The Moon has always fascinated humans1; this can be seen in a range of different myths from all around the world. In Chinese Myth, a white hare was believed to live in the Moon and is usually depicted holding a pestle and mortar with which he mixes his elixir of immortality. Hindu mythology also has this elixir2 that is stored in the moon and only the gods can drink it, when the Moon wanes it is said to be when the gods drink it. In other parts of the world the moon represents other things; To the Fon people of Abomey (Republic of Benin), Mawu, the Moon, is the supreme god that brings cooler temperatures to the African world. Mawu has a partner called Liza with whom she created the earth. In Greek Mythology, Artemis was the goddess of the Moon, and also of the hunt.
Anaxagoras was a Greek philosopher who is thought to have been born about 500 BC in Asia Minor and is thought to have actually been a Persian Citizen. He was a member of what is now often called the Ionian School of philosophy (although Ionia was the centre of western philosophy in ancient times, the scholars it produced had very different viewpoints. This means it cannot really be called a specific school of philosophy). He moved to Athens in about 464 BC and earned respect from many people there, including Pericles, the Athenian general and statesman.
With him, Anaxagoras, brought the Ionian ideas of scientific inquiry and philosophy to Athens and began to make observations of the stars, the sun, the planets, and other things relating to astronomy. He attempted to give scientific explanations for eclipses, comets, rainbows and the sun. He described how the Sun was a large mass of stone, torn from the earth and heated by the rapid rotation. He said larger even then Peloponnese, the large peninsula in southern Greece and that the Moon (also a large mass of stone) reflected the light from the burning sun. Anaxagoras also speculated on the possibility of there being life forms on the Moon.
These theories brought him against the political opponants of Pericles and was arrested in about 435 BC and despite Pericles’ attempts to get him released, he was exiled to Lampsacus in Ionia.
The Middle Ages To The 1800's
By the Middle Ages, however, the Moon was believed to be spherical, but it was thought to be completely smooth. All over Europe, there were many legends about the moon, or about ‘the man in the Moon’. The man in the Moon is not, as often believed, a face seen in the full or cresent Moon, but more a man carrying a bundle of sticks, sometimes carrying a lantern and sometimes accompanied by a dog. In Shakespeare’s ‘A Midsummer Night’s Dream’, the performance of "Pyramus and Thisbe" has a character representing ‘Moonshine’, and is dressed like this. This image is made up from the dark patches on the Moon and there are many other images, such as the hare (mentioned above), the toad, the Utchat (or the eye of Ra), the crab, and others. Like the images in the stars, if you look hard enough you will find a picture or symbol.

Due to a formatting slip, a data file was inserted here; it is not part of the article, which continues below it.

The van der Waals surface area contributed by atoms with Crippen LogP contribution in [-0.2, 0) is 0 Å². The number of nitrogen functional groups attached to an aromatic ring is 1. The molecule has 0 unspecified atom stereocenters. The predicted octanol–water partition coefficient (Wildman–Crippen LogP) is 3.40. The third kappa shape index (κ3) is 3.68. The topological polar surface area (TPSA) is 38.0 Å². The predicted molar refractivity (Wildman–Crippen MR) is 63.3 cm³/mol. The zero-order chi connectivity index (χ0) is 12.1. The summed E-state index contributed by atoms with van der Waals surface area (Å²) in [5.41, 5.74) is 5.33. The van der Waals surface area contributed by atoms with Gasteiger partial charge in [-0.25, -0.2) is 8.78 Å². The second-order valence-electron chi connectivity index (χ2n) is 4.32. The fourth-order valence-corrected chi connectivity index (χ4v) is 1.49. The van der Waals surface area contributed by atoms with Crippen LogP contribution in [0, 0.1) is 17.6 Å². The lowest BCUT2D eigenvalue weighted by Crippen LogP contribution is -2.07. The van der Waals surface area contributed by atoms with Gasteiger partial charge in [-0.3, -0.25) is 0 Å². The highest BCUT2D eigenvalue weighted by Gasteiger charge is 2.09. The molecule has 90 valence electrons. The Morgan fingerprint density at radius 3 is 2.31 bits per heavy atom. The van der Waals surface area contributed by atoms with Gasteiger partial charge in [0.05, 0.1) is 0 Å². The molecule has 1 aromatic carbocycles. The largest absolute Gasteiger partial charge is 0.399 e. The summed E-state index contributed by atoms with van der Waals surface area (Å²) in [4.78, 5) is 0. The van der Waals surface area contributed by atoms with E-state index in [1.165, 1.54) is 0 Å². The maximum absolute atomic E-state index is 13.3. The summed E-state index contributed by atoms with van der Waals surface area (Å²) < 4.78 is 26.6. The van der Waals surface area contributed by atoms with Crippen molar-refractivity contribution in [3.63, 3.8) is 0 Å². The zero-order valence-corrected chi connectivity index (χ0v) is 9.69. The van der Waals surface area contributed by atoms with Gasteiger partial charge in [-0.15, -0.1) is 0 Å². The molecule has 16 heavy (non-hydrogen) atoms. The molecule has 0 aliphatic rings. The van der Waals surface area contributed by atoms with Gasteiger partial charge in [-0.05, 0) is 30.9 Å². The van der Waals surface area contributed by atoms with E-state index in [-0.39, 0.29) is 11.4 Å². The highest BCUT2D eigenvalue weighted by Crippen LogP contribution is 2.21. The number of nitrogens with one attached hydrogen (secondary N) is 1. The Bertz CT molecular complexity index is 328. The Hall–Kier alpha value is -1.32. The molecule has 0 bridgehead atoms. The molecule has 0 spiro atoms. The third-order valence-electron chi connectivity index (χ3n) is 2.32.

Also, the Moon was a major part of astrology; in the West the Zodiacal Sign where the Moon was present when you were born is called your Moon sign. Your Moon sign affects your personality and how your life unfolds. It must be noted that in astrology, the Sun and the Moon are equal, this is especially so in Chinese astrology. The Chinese astrologers said the Moon is feminine (this is may be because the womans menstrual cycle roughly corrosponds to the lunar month (28 days)) and the Sun is masculine, the balancing of your masculine and feminine sides (Yin and Yang) also affects your personality.
When Galileo Galilei drew one of the first telescopic drawings of the moon in 1609, he showed it to have many craters and that wasn’t, in fact, smooth.
Later in the 17th Century, Giovanni Riccioli and Francesco Grimaldi drew another map of the Moon identifying and naming the craters (we still use these names today). They called the dark patches Maria (singular Mare) or ‘seas’, and the light patches were called Terrae or ‘continents’. Another astronomer of this time was Johannes Hevelius who championed the existence of life on the Moon which he called selenites. Giovanni Riccioli greatly opposed Hevelius' ideas and they stood at opposite ends of the dispute.
For the next 200 or so years the idea that there could be life on the Moon was argued over again and again. The people who beleived it were called Pro-Selenites they included a great deal of prominent scientists, such as Johann Bode and William Herschel. Some believed there to be whole new species of animals and plants in strange and exotic landscapes. However, by the early 19th Century, there was enough persuasive evidence to prove that the Moon lacked sufficient oxygen and water to support life.